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Measuring Comfort (Immediate Outcome)

In this section, I included most of the comfort instruments that either I or other researchers have used. A new instrument can be adapted from the original or shortened general comfort questionnaire (GCQ) when an innovative comforting intervention is developed. Nurses want to know if there is an increase in comfort with that intervention. Another source of adapted comfort questionnaires is the desire to use them on a non-English speaking population. Therefore you will see many translations in this section, more evidence for the universality of comfort.


If you are interested in pediatrics, please look at the Doggie Study, which is a complete article written by an honors student. She used the comfort daisies. to measure the difference between comfort and pain before and after a doggie visit to hospitalized children.  Another favorite comfort questionnaire is designed for an LGBTQ population. Sadly, there is no article to accompany this instrument, which did have strong psychometrics.  A poster about this instrument may be helpful. The thermal comfort questionnaire was developed in response to the manufacturer of Bair Paws who was rolling out a new patient-controlled heated gown for perioperative use. The Comfort Behaviors Checklist was developed and tested by me to measure the comfort of unconscious or non-verbal patients. Although it demonstrated good inter-rater reliability, I did not publish this instrumentation study. Others have used it for their special populations and/or interventions, but have not informed me about a resulting publication (check with your reference librarian or Google Scholar for your particular need).


 Below is a picture of me with nurses from Mt. Sinai Hospital in NYC. Magic Johnson was visiting and kindly consented to have his picture taken with us. This hospital  successfully implemented Comfort Theory throughout all levels of staffing, families, and patients.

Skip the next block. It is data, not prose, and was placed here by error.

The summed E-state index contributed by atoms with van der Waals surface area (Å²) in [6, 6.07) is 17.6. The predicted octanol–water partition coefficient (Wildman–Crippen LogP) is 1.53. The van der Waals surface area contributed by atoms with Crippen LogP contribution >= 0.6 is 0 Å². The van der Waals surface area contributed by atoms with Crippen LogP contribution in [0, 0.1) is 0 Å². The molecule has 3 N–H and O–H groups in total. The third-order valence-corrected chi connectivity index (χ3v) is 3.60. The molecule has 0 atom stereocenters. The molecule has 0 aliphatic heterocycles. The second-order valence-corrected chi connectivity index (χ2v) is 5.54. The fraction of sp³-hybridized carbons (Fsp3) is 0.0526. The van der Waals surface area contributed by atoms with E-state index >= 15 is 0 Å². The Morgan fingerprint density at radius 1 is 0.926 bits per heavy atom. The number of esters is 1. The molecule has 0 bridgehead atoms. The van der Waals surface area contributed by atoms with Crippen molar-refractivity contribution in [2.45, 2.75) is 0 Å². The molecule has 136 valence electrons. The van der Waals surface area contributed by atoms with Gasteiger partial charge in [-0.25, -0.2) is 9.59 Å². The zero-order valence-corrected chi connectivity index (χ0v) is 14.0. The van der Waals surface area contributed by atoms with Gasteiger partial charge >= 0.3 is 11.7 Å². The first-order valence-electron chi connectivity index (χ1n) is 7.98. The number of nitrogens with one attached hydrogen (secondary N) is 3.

Magic Johnson & KK.JPG






Comfort Theory proposes that when comfort of patients and/or families is enhanced, they can engage more fully, either consciously or subconsciously, in health seeking behaviors (HSBs). HSBs are mutually agreed upon goals. Health seeking behaviors can be internal (e.g. blood work), external (goals in physical therapy), or a peaceful death (Part Two).  When patients and families do better, the institution does better, as in measures of patient satisfaction or improved ratings (Part Three).  


So, how can you apply Comfort Theory to a different patient population and/or problem area to test part 2 or 3 or both? Please remember, any of the existing comfort questionnaires or checklists (most of which are listed in this section) can be adapted by using YOUR common sense and the taxonomic structure of comfort, which assures you are covering the content map of your immediate outcome (comfort). Your subsequent outcomes and institutional outcomes are up to you, your patients and/or families, and/or your administrators to determine (a) what they would like to accomplish and (b) what is feasible with existing data banks or instruments for measurement. You have my permission to do any of the above; indeed, it is my wish that you all become self-sufficient comfort researchers. 


Creating your own questionnaire Using the Taxonomic Structure (TS) of Comfort as your Guide